Sushi chef Alex putting the finishing touches on an order of yellowtail sashimi (REMEMBER: you can click on any photo to see a larger version. It's worth it.)
Brighton, MI, is not known as a hotbed of exotic cuisine, so it's a pleasant surprise to find a place like Sushi Zen there. It's a good sushi restaurant, with an innovative take on things, some amazing rolls, decent prices, great staff, and truly outrageous presentations.
Most Westerners would assume the "Zen" in the name suggests simplicity and minimalist design — while that's broadly true for the restaurant's decor, it's not at all true for the creative (and sometimes bizarre) ways they plate the food. The sashimi flower above is an example, though it's a relatively small presentation. Below is what you get with the "Standard Sashimi Plate," complete with blue glass vase filled with ornamental greens, shiso leaves, and a plethora of other items, all served on a lazy susan.
Standard sashimi platter — you can just see the blue glass vase at the back
And that's nothing; we've seen towering pedestals, long sticks, flowers, glass trays, and who knows what else. (Unfortunately, we didn't get shots of anything truly spectacular on this trip, but trust us.) They've got the largest sushi boat we've ever seen ready and waiting behind the bar. In the two times we've been there, the one thing we haven't seen them do is repeat a presentation. I'm sure it happens, but not all that often. An interesting note is that they're of the "thick chunk" school of thought on sashimi, rather than the "long thin slice" school. It's a deliberate decision, and they've prepared the fish for that format. I tend to be more of the "long thin slice" persuasion myself, but the sashimi was certainly good. (They'll also do it the other way by request.)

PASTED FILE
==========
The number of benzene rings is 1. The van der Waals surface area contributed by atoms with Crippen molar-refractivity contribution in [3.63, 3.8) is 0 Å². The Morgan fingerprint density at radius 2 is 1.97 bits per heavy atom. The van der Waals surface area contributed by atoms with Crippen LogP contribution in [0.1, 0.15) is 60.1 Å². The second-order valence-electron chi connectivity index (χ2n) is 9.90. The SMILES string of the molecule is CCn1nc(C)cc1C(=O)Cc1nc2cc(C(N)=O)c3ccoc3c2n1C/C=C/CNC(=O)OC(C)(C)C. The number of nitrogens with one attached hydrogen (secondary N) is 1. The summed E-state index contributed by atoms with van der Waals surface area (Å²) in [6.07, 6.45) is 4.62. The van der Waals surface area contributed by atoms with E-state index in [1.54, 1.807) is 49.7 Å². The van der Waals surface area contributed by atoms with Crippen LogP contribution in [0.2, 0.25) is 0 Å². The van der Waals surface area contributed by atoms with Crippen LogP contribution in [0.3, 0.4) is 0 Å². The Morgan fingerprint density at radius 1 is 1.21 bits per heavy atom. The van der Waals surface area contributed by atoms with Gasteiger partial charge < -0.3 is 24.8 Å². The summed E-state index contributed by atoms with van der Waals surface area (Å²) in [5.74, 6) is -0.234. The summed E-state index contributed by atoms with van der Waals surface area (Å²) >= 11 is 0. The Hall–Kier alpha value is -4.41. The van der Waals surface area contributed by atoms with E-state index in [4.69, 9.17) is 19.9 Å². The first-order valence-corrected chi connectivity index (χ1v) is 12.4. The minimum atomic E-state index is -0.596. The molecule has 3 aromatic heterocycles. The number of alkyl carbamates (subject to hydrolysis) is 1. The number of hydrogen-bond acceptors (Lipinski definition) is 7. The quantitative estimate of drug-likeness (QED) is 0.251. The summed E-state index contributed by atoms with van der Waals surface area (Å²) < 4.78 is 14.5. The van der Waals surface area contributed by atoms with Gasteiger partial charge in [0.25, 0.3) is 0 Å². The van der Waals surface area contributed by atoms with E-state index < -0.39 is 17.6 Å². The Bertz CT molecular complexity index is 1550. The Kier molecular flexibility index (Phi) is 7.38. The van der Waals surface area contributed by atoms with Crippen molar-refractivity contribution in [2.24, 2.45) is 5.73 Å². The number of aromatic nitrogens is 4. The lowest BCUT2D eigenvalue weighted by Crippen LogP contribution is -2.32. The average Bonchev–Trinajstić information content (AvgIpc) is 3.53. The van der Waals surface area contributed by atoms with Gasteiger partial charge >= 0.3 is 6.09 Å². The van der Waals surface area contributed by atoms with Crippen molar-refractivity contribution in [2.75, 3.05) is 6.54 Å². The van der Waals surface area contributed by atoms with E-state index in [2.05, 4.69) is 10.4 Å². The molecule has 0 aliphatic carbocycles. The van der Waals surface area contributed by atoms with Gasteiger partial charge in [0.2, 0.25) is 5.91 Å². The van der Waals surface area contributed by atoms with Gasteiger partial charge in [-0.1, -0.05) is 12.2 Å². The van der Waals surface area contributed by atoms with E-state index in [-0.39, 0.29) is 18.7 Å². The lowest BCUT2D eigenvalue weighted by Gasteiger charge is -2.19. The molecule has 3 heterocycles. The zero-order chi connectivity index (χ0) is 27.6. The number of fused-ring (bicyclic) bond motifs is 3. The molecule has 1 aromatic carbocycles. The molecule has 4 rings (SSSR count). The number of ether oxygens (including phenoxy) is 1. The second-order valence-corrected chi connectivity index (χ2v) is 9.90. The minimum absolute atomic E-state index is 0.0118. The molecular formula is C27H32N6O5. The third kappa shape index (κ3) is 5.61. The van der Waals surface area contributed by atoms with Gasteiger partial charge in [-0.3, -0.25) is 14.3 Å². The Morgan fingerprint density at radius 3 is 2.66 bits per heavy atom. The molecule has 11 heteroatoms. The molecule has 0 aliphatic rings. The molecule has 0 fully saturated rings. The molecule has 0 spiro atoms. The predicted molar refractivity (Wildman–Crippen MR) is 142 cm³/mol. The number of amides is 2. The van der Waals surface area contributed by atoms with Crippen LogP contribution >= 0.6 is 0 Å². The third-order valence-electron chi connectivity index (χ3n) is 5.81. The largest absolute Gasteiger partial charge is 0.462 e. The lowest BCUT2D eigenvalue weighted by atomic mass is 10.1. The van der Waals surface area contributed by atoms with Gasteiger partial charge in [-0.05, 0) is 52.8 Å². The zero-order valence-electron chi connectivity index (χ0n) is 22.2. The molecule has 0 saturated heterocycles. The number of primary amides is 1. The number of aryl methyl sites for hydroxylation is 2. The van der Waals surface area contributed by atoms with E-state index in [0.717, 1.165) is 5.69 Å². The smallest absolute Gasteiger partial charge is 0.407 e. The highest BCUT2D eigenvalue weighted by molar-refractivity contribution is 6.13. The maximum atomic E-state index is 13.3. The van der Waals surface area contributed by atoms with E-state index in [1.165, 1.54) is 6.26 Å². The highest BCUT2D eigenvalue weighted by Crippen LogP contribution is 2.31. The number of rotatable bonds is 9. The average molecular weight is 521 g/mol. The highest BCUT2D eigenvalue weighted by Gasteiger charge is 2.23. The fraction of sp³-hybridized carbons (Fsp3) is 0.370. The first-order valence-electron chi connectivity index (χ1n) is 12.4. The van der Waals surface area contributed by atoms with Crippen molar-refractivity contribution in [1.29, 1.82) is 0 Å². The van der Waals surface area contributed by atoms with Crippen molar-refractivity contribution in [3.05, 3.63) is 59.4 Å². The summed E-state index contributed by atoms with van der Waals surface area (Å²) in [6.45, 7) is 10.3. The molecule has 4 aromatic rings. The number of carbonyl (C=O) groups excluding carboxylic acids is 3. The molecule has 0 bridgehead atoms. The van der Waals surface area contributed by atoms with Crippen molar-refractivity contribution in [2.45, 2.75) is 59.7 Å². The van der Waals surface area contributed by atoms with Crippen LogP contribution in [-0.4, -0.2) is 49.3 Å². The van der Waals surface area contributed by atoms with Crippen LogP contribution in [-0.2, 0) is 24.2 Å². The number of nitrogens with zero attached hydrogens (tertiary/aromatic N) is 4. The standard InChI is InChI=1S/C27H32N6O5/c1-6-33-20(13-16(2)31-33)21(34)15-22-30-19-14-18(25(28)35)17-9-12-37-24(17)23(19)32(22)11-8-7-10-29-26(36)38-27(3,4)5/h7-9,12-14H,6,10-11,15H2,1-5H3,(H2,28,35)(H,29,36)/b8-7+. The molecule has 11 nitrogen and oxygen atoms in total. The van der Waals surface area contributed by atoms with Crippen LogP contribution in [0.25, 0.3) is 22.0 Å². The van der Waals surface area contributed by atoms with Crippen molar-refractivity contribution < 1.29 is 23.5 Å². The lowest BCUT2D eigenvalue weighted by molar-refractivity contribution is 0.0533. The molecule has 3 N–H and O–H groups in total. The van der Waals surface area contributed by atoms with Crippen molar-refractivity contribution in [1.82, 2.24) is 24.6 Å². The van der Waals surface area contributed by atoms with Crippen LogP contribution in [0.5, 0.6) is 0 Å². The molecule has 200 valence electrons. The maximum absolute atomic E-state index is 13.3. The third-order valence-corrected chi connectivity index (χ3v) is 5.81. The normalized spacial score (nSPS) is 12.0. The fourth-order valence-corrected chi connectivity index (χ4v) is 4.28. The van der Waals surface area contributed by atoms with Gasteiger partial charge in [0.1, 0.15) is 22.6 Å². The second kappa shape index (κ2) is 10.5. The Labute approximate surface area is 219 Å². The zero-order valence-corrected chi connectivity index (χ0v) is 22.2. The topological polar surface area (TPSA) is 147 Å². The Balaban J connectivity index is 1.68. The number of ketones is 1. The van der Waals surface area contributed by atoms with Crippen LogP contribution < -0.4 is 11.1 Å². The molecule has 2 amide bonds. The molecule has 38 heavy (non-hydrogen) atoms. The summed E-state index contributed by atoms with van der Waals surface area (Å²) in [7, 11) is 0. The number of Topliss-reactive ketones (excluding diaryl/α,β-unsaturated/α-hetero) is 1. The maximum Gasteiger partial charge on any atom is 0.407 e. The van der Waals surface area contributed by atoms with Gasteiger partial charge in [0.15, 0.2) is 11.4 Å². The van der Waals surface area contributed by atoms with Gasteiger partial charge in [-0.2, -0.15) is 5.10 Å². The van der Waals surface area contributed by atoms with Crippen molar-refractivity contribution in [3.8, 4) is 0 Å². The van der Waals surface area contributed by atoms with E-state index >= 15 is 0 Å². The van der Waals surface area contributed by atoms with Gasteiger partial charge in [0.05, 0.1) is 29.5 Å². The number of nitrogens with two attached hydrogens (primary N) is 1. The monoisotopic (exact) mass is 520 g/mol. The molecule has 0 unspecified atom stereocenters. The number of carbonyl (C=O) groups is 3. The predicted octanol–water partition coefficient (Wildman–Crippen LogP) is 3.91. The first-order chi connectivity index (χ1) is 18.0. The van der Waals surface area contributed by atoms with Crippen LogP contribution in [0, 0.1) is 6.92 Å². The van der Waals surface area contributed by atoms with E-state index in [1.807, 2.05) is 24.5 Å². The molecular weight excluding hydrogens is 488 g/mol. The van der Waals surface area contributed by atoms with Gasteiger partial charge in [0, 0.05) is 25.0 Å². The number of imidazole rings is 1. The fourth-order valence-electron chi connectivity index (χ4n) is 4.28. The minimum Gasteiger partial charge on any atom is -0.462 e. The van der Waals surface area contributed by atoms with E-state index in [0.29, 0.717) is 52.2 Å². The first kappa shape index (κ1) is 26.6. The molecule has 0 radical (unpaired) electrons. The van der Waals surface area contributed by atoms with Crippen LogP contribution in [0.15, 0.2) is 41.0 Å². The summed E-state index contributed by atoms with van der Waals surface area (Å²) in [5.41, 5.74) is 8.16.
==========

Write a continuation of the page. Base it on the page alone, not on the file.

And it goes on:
Samurai roll, Amazing roll, and tamago sashimi — note the wasabi mushroom in the far corner
The sushi itself? Good quality. The fish is respectably fresh, the rolls are good, and some of them are really creative. They've got a bit of Korean influence (they have Korean dishes on the menu too) showing through, with the use of gochujang as one of their hot sauces. They also use some unusual ingredients, like pickled wasabi root, which is basically pickle relish which can blow your head off. That's served as a garnish to salmon roe with a quail egg (see below). We saw it being served to another table, and they gave us a taste of the pickled wasabi.
Amazing roll, salmon roe with quail egg and pickled wasabi, tamago, not sure what else
The Amazing roll — the whitish one in both of the photos above — is wrapped in "white tuna" (aka escolar) which has been lightly charred with a blowtorch before serving, giving it a nice smoky flavor. The Samurai roll is a relatively standard construction of tempura shrimp, tuna, avocado, and eel... but with a great set of sauces drizzled over it.
The crew at the Sushi bar (unfortunately I don't remember everyone's names, but the two on the right are Leo and Alex)
If you're ever near Brighton and have a craving for sushi, Sushi Zen is definitely worth a visit. Most sushi restaurants are very similar to each other; this one really stands out.
And, as a bonus, we got to see our first sake bombs. We didn't partake, since the roads were in bad shape and we had to drive back to Ann Arbor, but maybe next time...
114 W. Grand River (at the corner of Main St.)
Brighton, MI 48116